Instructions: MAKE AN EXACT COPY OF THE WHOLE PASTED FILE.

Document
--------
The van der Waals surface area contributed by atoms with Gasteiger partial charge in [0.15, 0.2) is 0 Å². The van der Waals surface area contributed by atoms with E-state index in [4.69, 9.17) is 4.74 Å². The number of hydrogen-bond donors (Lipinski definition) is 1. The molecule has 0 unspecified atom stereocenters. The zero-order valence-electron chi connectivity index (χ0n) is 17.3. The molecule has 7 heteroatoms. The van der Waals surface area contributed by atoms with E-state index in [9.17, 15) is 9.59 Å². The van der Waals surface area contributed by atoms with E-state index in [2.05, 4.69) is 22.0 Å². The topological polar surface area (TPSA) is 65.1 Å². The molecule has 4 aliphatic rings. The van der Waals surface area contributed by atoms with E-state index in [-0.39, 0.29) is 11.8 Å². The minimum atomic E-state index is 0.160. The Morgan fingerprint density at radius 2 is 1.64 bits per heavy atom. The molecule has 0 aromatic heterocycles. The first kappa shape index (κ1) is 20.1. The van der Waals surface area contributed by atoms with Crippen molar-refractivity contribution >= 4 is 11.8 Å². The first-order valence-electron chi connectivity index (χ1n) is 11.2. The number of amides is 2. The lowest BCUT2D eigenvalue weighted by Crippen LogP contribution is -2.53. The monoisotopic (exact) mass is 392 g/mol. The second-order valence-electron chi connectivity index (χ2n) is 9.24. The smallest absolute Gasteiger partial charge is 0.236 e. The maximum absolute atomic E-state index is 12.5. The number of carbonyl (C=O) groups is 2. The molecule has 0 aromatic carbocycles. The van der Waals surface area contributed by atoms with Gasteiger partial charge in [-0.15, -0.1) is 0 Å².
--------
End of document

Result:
The van der Waals surface area contributed by atoms with Gasteiger partial charge in [0.15, 0.2) is 0 Å². The van der Waals surface area contributed by atoms with E-state index in [4.69, 9.17) is 4.74 Å². The number of hydrogen-bond donors (Lipinski definition) is 1. The molecule has 0 unspecified atom stereocenters. The zero-order valence-electron chi connectivity index (χ0n) is 17.3. The molecule has 7 heteroatoms. The van der Waals surface area contributed by atoms with E-state index in [9.17, 15) is 9.59 Å². The van der Waals surface area contributed by atoms with E-state index in [2.05, 4.69) is 22.0 Å². The topological polar surface area (TPSA) is 65.1 Å². The molecule has 4 aliphatic rings. The van der Waals surface area contributed by atoms with E-state index in [-0.39, 0.29) is 11.8 Å². The minimum atomic E-state index is 0.160. The Morgan fingerprint density at radius 2 is 1.64 bits per heavy atom. The molecule has 0 aromatic heterocycles. The first kappa shape index (κ1) is 20.1. The van der Waals surface area contributed by atoms with Crippen molar-refractivity contribution >= 4 is 11.8 Å². The first-order valence-electron chi connectivity index (χ1n) is 11.2. The number of amides is 2. The lowest BCUT2D eigenvalue weighted by Crippen LogP contribution is -2.53. The monoisotopic (exact) mass is 392 g/mol. The second-order valence-electron chi connectivity index (χ2n) is 9.24. The smallest absolute Gasteiger partial charge is 0.236 e. The maximum absolute atomic E-state index is 12.5. The number of carbonyl (C=O) groups is 2. The molecule has 0 aromatic carbocycles. The van der Waals surface area contributed by atoms with Gasteiger partial charge in [-0.15, -0.1) is 0 Å².